Stats every firefighter should know about Halloween fires
Halloween fires account for an average of 25 deaths per year, according to the U.S. Fire Adminstration
Fires happen at any time or on any day of the year, but there are four specific holidays that see a dramatic increase in fires.
The spike for three of those holidays — Independence Day, Thanksgiving and the winter holidays of Christmas and New Year's — can be chalked up to incendiary devices and home cooking. And then there's Halloween.
An estimated average of 9,200 fires were reported for each year from 2017 to 2019 to fire departments in the United States over a 3-day period around Halloween, according to the U.S. Fire Administration. The fires caused an estimated annual average of 25 deaths, 100 injuries and $117 million in property losses.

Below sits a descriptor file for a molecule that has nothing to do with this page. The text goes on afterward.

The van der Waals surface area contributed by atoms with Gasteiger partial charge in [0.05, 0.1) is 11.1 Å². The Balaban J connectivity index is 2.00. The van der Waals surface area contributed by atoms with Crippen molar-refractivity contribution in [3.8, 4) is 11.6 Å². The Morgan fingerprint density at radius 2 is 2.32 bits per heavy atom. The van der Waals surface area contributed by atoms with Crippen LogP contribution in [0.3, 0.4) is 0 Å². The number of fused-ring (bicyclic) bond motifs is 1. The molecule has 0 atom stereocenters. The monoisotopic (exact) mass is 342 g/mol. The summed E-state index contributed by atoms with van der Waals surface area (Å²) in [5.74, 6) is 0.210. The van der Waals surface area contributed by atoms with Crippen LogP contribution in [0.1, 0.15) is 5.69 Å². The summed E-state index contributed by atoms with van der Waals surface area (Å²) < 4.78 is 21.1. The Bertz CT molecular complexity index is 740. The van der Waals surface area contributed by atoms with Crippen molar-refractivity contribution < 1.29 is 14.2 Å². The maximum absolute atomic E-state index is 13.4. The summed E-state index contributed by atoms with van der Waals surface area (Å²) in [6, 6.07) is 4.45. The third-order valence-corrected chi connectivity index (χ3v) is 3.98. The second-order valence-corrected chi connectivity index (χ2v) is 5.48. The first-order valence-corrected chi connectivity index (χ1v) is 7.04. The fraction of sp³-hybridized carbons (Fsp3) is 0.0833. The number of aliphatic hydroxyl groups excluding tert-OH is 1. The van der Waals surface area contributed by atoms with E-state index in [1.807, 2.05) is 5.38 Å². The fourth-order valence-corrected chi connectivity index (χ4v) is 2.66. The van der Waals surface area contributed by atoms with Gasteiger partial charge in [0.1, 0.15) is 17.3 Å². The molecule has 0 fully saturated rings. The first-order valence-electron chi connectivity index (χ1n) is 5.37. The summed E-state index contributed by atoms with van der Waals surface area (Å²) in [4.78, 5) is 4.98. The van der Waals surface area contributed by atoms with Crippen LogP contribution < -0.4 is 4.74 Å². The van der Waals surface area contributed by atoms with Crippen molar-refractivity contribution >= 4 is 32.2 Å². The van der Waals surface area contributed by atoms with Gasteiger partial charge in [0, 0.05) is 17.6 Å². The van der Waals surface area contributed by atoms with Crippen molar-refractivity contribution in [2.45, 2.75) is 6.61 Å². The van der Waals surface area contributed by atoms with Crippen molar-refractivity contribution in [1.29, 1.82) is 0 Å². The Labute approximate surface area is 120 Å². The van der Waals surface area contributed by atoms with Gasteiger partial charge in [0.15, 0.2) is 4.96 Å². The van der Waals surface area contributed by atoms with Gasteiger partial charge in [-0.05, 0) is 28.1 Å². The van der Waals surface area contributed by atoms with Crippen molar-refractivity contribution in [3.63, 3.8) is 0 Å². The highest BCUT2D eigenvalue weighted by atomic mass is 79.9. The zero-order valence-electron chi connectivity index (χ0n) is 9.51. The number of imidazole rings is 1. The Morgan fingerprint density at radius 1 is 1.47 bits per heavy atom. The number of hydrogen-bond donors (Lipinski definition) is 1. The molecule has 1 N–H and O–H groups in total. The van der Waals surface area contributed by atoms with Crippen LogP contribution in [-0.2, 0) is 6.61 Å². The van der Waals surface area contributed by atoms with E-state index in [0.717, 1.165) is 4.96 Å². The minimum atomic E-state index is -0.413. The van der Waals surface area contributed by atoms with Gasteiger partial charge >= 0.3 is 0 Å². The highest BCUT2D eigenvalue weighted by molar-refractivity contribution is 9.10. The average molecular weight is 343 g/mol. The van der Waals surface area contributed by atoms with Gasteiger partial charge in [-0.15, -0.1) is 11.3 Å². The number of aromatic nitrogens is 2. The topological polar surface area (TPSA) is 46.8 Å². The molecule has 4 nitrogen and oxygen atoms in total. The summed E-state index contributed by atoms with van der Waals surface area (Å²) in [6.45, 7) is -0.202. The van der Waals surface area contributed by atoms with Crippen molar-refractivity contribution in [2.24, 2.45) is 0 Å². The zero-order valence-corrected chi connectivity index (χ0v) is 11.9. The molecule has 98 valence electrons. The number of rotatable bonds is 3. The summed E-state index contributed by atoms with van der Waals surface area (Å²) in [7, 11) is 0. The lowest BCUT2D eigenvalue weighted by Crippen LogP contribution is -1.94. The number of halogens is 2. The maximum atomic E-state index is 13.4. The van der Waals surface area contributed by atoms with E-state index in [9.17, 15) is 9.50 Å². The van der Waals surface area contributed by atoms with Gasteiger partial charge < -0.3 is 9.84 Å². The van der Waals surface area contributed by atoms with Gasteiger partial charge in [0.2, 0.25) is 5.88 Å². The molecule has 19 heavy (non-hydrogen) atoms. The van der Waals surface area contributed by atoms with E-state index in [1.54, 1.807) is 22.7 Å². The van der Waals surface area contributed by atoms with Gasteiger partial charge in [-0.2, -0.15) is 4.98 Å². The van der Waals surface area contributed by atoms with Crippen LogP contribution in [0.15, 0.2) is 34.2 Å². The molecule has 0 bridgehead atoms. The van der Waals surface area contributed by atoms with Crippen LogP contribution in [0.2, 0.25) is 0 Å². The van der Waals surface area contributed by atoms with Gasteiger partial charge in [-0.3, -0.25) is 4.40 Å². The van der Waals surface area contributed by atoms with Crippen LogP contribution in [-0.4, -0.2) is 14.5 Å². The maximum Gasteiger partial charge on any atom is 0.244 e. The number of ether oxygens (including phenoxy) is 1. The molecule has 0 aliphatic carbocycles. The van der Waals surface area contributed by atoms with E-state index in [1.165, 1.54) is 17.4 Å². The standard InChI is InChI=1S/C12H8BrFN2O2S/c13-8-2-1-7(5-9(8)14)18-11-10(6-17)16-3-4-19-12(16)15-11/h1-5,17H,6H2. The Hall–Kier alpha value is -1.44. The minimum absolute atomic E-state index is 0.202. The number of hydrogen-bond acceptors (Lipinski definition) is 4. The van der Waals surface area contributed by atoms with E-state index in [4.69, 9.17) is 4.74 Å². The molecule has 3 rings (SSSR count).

Other Halloween fire statistics from 2017-2019, the latest available statistics, include:
- 34% of the fires happen outside, and 33.4% are residential.
- Halloween-time fires happen most often between 4 and 8 p.m.
- The leading cause of Halloween fires is cooking (49%). Heating accounts for 12%, unintentional, careless actions account for 8%, and another 8% are chalked up to electrical malfunctions.
We want to know: does your department see an increase in fires before and during Halloween? And, what success, if any, has your department had in keeping fires and fatalities low during the mischief-maker holiday?
This article was originally published on Oct. 30, 2015. It has been updated.